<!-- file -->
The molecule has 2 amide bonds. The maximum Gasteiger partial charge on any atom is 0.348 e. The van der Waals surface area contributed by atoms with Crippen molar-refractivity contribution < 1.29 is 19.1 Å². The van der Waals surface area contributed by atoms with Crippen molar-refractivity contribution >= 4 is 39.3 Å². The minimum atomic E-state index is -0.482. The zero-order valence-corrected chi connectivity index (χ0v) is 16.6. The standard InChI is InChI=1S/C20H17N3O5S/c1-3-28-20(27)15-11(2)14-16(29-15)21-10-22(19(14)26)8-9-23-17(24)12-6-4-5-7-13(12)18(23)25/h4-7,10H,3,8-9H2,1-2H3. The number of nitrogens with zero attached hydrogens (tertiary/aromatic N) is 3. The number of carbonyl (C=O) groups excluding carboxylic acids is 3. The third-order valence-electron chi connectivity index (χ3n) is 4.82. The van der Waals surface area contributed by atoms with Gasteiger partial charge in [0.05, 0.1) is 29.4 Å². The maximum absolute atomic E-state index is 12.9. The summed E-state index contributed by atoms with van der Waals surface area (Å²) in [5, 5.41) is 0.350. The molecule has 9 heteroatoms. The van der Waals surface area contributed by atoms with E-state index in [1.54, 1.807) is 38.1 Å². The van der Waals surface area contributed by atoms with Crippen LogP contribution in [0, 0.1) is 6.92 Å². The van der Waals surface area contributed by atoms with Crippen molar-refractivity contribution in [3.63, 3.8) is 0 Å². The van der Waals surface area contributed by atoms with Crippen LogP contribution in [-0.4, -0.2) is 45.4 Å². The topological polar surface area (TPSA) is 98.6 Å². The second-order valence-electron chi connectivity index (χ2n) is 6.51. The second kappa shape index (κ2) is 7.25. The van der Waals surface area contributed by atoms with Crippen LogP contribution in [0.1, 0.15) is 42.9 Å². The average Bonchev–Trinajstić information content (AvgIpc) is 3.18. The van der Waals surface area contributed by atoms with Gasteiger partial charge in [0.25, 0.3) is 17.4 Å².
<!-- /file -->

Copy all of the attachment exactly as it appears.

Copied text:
The molecule has 2 amide bonds. The maximum Gasteiger partial charge on any atom is 0.348 e. The van der Waals surface area contributed by atoms with Crippen molar-refractivity contribution < 1.29 is 19.1 Å². The van der Waals surface area contributed by atoms with Crippen molar-refractivity contribution >= 4 is 39.3 Å². The minimum atomic E-state index is -0.482. The zero-order valence-corrected chi connectivity index (χ0v) is 16.6. The standard InChI is InChI=1S/C20H17N3O5S/c1-3-28-20(27)15-11(2)14-16(29-15)21-10-22(19(14)26)8-9-23-17(24)12-6-4-5-7-13(12)18(23)25/h4-7,10H,3,8-9H2,1-2H3. The number of nitrogens with zero attached hydrogens (tertiary/aromatic N) is 3. The number of carbonyl (C=O) groups excluding carboxylic acids is 3. The third-order valence-electron chi connectivity index (χ3n) is 4.82. The van der Waals surface area contributed by atoms with Gasteiger partial charge in [0.05, 0.1) is 29.4 Å². The maximum absolute atomic E-state index is 12.9. The summed E-state index contributed by atoms with van der Waals surface area (Å²) in [5, 5.41) is 0.350. The molecule has 9 heteroatoms. The van der Waals surface area contributed by atoms with E-state index in [1.54, 1.807) is 38.1 Å². The van der Waals surface area contributed by atoms with Crippen LogP contribution in [0, 0.1) is 6.92 Å². The van der Waals surface area contributed by atoms with Crippen molar-refractivity contribution in [3.63, 3.8) is 0 Å². The van der Waals surface area contributed by atoms with Crippen LogP contribution in [-0.4, -0.2) is 45.4 Å². The topological polar surface area (TPSA) is 98.6 Å². The second-order valence-electron chi connectivity index (χ2n) is 6.51. The second kappa shape index (κ2) is 7.25. The van der Waals surface area contributed by atoms with Crippen LogP contribution in [0.1, 0.15) is 42.9 Å². The average Bonchev–Trinajstić information content (AvgIpc) is 3.18. The van der Waals surface area contributed by atoms with Gasteiger partial charge in [0.25, 0.3) is 17.4 Å².